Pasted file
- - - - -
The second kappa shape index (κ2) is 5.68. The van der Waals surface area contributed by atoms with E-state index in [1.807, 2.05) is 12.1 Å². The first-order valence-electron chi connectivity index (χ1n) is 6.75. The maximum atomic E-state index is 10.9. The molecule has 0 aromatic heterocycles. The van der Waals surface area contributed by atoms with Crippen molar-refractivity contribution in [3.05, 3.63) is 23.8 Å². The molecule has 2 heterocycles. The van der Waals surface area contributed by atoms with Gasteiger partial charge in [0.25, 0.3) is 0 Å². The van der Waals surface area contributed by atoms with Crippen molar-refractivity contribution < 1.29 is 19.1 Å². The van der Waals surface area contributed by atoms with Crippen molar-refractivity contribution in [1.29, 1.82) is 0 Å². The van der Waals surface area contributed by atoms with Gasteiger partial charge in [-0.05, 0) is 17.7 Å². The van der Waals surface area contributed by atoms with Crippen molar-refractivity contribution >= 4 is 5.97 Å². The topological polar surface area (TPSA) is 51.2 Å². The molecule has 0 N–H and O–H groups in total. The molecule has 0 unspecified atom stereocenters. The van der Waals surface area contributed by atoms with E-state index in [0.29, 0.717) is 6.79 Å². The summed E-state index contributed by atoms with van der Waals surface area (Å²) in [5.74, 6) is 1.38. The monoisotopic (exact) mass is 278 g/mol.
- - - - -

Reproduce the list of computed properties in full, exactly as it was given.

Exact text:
The second kappa shape index (κ2) is 5.68. The van der Waals surface area contributed by atoms with E-state index in [1.807, 2.05) is 12.1 Å². The first-order valence-electron chi connectivity index (χ1n) is 6.75. The maximum atomic E-state index is 10.9. The molecule has 0 aromatic heterocycles. The van der Waals surface area contributed by atoms with Crippen molar-refractivity contribution in [3.05, 3.63) is 23.8 Å². The molecule has 2 heterocycles. The van der Waals surface area contributed by atoms with Gasteiger partial charge in [0.25, 0.3) is 0 Å². The van der Waals surface area contributed by atoms with Crippen molar-refractivity contribution < 1.29 is 19.1 Å². The van der Waals surface area contributed by atoms with Crippen molar-refractivity contribution in [1.29, 1.82) is 0 Å². The van der Waals surface area contributed by atoms with Gasteiger partial charge in [-0.05, 0) is 17.7 Å². The van der Waals surface area contributed by atoms with Crippen molar-refractivity contribution >= 4 is 5.97 Å². The topological polar surface area (TPSA) is 51.2 Å². The molecule has 0 N–H and O–H groups in total. The molecule has 0 unspecified atom stereocenters. The van der Waals surface area contributed by atoms with E-state index in [0.29, 0.717) is 6.79 Å². The summed E-state index contributed by atoms with van der Waals surface area (Å²) in [5.74, 6) is 1.38. The monoisotopic (exact) mass is 278 g/mol.